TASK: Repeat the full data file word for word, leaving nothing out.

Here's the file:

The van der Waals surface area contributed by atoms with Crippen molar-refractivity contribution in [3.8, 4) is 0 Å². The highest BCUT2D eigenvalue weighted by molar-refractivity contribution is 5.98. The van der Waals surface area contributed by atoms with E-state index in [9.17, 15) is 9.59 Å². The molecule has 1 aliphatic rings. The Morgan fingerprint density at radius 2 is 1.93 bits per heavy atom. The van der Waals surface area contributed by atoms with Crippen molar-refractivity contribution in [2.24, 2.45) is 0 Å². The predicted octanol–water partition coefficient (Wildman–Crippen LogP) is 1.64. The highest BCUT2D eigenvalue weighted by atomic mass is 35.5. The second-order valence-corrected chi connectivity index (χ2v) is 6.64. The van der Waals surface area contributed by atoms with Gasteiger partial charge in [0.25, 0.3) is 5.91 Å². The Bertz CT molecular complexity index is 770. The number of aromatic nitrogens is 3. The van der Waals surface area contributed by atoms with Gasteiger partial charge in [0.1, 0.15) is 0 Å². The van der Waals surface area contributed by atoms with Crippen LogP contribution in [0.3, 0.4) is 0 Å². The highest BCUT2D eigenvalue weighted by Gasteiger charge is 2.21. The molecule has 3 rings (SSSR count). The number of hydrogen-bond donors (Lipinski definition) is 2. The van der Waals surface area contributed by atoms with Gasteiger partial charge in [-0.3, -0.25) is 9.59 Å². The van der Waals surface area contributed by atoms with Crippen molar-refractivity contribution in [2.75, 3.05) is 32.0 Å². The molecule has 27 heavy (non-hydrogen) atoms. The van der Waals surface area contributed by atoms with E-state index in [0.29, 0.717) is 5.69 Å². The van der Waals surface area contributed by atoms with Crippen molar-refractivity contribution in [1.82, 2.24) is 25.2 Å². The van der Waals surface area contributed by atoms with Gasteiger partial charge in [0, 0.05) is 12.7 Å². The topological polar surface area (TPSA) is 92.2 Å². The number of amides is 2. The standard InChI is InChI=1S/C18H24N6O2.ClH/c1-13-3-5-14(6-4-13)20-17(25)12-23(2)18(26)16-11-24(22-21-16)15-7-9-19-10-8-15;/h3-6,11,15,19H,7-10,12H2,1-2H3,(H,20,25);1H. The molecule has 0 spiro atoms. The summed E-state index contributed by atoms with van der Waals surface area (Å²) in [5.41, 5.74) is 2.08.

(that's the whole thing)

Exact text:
The van der Waals surface area contributed by atoms with Crippen molar-refractivity contribution in [3.8, 4) is 0 Å². The highest BCUT2D eigenvalue weighted by molar-refractivity contribution is 5.98. The van der Waals surface area contributed by atoms with E-state index in [9.17, 15) is 9.59 Å². The molecule has 1 aliphatic rings. The Morgan fingerprint density at radius 2 is 1.93 bits per heavy atom. The van der Waals surface area contributed by atoms with Crippen molar-refractivity contribution in [2.24, 2.45) is 0 Å². The predicted octanol–water partition coefficient (Wildman–Crippen LogP) is 1.64. The highest BCUT2D eigenvalue weighted by atomic mass is 35.5. The second-order valence-corrected chi connectivity index (χ2v) is 6.64. The van der Waals surface area contributed by atoms with Gasteiger partial charge in [0.25, 0.3) is 5.91 Å². The Bertz CT molecular complexity index is 770. The number of aromatic nitrogens is 3. The van der Waals surface area contributed by atoms with Gasteiger partial charge in [0.1, 0.15) is 0 Å². The van der Waals surface area contributed by atoms with Crippen LogP contribution in [0.3, 0.4) is 0 Å². The highest BCUT2D eigenvalue weighted by Gasteiger charge is 2.21. The molecule has 3 rings (SSSR count). The number of hydrogen-bond donors (Lipinski definition) is 2. The van der Waals surface area contributed by atoms with Gasteiger partial charge in [-0.3, -0.25) is 9.59 Å². The van der Waals surface area contributed by atoms with Crippen molar-refractivity contribution in [2.75, 3.05) is 32.0 Å². The molecule has 27 heavy (non-hydrogen) atoms. The van der Waals surface area contributed by atoms with E-state index in [0.29, 0.717) is 5.69 Å². The van der Waals surface area contributed by atoms with Crippen molar-refractivity contribution in [1.82, 2.24) is 25.2 Å². The van der Waals surface area contributed by atoms with Gasteiger partial charge in [0, 0.05) is 12.7 Å². The topological polar surface area (TPSA) is 92.2 Å². The number of amides is 2. The standard InChI is InChI=1S/C18H24N6O2.ClH/c1-13-3-5-14(6-4-13)20-17(25)12-23(2)18(26)16-11-24(22-21-16)15-7-9-19-10-8-15;/h3-6,11,15,19H,7-10,12H2,1-2H3,(H,20,25);1H. The molecule has 0 spiro atoms. The summed E-state index contributed by atoms with van der Waals surface area (Å²) in [5.41, 5.74) is 2.08.